In the trenches of WW1, a Dunree priest provided comfort, prayers and support to hundreds of young men, many of whom were in their last moments.
The chalice Fr James McRory used in those trenches, on which he engraved the words ‘Kind Lord, Give Them Peace’ in Latin, was recently brought back to the battlefields of Flanders in what was a “poignant and emotional” journey for his niece Tracey McRory.
The trip to Flanders was one Tracey wanted to undertake since she found her uncle’s 800 page war diary, in which he spoke of his experiences of the war as a young priest with the Connaught Rangers, an Irish regiment in the British army.
The finding of the diary brought Tracey on a remarkable journey of exploration, which led to the discovery of her uncle’s chalice in America three-years-ago. It was entrusted to her and she tells the ‘Journal’ how she feels she holds responsibility for what is a stunning and crucial piece of history.
It has also ensured that many of the young men who died in the war have been given a voice, something highlighted during a special concert staged during Tracey’s trip.
An accomplished musician herself, Tracey was joined on stage by the extremely talented Richard Laird, Darren Milligan and Tom Byrne.
They were accompanied by three Flemish musicians, during which stories of young men from all over the island of Ireland were told, including those from Derry and Donegal. The concert was attended by the Irish Ambassador and was held in St Paul’s Church in Langemark, Belgium. One of the pieces performed was composed by Tracey’s late partner Sam Starrett and was titled ‘Dunree,’ a touching connection to the place of Fr McRory’s birth.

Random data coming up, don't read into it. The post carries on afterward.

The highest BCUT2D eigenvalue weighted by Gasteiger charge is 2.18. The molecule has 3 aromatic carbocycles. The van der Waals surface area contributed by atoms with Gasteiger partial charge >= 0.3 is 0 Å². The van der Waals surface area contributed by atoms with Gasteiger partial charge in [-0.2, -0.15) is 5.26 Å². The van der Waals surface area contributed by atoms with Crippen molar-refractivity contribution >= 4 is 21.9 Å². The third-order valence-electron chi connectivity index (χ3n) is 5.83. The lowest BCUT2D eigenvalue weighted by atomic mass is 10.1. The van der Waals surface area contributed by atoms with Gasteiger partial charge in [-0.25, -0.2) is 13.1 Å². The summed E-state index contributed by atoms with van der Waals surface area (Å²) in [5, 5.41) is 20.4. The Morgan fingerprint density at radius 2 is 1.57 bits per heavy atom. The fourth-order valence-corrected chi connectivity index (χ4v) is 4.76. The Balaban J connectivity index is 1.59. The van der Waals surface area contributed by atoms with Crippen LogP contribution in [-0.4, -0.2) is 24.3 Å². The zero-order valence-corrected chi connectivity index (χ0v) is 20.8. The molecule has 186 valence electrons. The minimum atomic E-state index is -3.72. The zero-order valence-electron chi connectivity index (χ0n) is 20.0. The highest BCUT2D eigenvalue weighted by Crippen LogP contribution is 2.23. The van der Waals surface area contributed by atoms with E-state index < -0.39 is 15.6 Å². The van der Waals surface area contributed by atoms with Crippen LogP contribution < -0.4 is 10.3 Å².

Tracey tells how she could never have foreseen the journey she would be taken on following the discovery of Fr James McRory’s war diary, which begins with the words: ‘From the Shamrock Dugout, in the trenches where Ypres once was,’
Fr McRory was born in Dunree in 1881. After attending a local national school, he went on to be educated at St. Columb’s College in Derry, in which the chalice has been located for the past year.
He survived the War although he was wounded at the battle of Passchendaele in 1917. However, he returned in June 1918 and on his return back home, served as a priest in areas including Carndonagh, Claudy and Donemana. He passed away in 1951, aged 71.
Tracey says she always knew she wanted to return with the chalice to Flanders and believed the time was now right.
She said: “When I was given the chalice, the woman who handed it to me said: ‘It’s your responsibility now.’ That always stayed with me. It is a piece of history and it was important to my uncle.”
She disclosed how the return to Flanders was like “bringing a piece of him back.”
“Here he was, coming from the beauty of Dunree to war. There’s a part of his Dunree where he writes about being stuck in the trenches for six weeks. He couldn’t even lift his head above the parapet for all that time. But, for many Roman Catholic Priests, they believed their place was in the trences with the men. There were a lot of young soldiers over there and he was with them in their last moments. So, taking the chalice back to Flanders was like bringing a piece of him back.”